Bolivian President Evo Morales. (Image: Sebastian Baryli, CC BY 2.0)
Andes, Bolivia, Latin America: Week in Review

Bolivia Votes Against Fourth Term for Morales, Polls Suggest

February 22, 2016 By Staff

Top Story — Exit polls and early vote counting from a referendum in Bolivia show that President Evo Morales is likely to lose his bid to seek re-election for a fourth term by a narrow margin.

Government officials, however, have described the outcome as a tie, considering that the votes from several rural districts, where support for the president is high, have yet to be counted.

The referendum results reflect growing dissatisfaction with Morales, who has led the South American nation since 2006. Morales is Bolivia’s first indigenous president and has enjoyed widespread popularity for much of his tenure, having presided over steady economic growth in the last ten years. But charges of corruption and a scandal involving a love child may have stretched his goodwill too thin.

“Today we have buried the project of converting our country into a single party, of converting our country into an authoritarian state,” said Samuel Doria Medina, a member of the opposition who has twice run against Morales in presidential elections, referring to Morales’ Movement for Socialism (MAS) coalition.

Early exit polls released Sunday indicated that between 51 and 52.3 percent of voters rejected the president’s bid to amend the constitution so that he can run for re-election and possibly remain in office until 2025. His current term runs out in 2020.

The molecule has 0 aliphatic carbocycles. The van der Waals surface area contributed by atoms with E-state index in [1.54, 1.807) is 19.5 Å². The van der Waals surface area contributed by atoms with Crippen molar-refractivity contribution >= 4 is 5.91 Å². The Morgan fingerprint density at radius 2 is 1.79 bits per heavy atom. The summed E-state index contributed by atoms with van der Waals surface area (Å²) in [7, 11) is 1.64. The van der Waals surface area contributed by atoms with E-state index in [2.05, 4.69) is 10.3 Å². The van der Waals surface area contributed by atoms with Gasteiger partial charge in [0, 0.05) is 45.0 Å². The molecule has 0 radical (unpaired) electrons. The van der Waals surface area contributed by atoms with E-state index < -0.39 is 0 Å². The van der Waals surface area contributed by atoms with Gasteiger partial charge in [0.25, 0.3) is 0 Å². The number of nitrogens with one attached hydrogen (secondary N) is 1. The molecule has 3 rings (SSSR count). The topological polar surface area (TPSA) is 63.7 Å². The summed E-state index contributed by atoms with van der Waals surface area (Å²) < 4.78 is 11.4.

Bolivia’s constitution, ratified in 2009, limits presidents to two consecutive terms. Morales was able to seek re-election a second time in 2014 due to a ruling by the Constitutional Court, which determined that his first term didn’t count because it preceded the new constitution.

Allegations of corruption have plagued Morales’ administration and seen his popularity tumble since the start of his third term in January 2015. He suffered his biggest setback in March, when his party lost the governorship over the capital La Paz, as well as the mayor’s seat in the capital’s indigenous sister city of El Alto. One of the first acts by newly elected El Alto Mayor Soledad Chapetón was to open corruption proceedings against union leaders affiliated with MAS.

But the scandal that has most affected Morales involves conflict-of-interest charges concerning a government contract awarded to Chinese engineering company CAMC. The president’s former lover, with whom he fathered a child, holds a high-ranking position in the company.

Just Published in the Latin America News Dispatch

A report claiming that the surge in microcephaly cases in Brazil was due to a pesticide and not the Zika virus set off a wave of panic across the country and prompted one state to cancel the chemical’s use. But the report was lambasted as scientifically baseless by the international medical community and dismissed by Brazil’s Ministry of Health. LAND’s Cleuci de Oliveira spoke to Rio Grande do Sul Secretary of Health João Gabbardo dos Reis about his controversial decision to halt the use of a pesticide that is instrumental in the fight against the Aedes aegypti mosquito.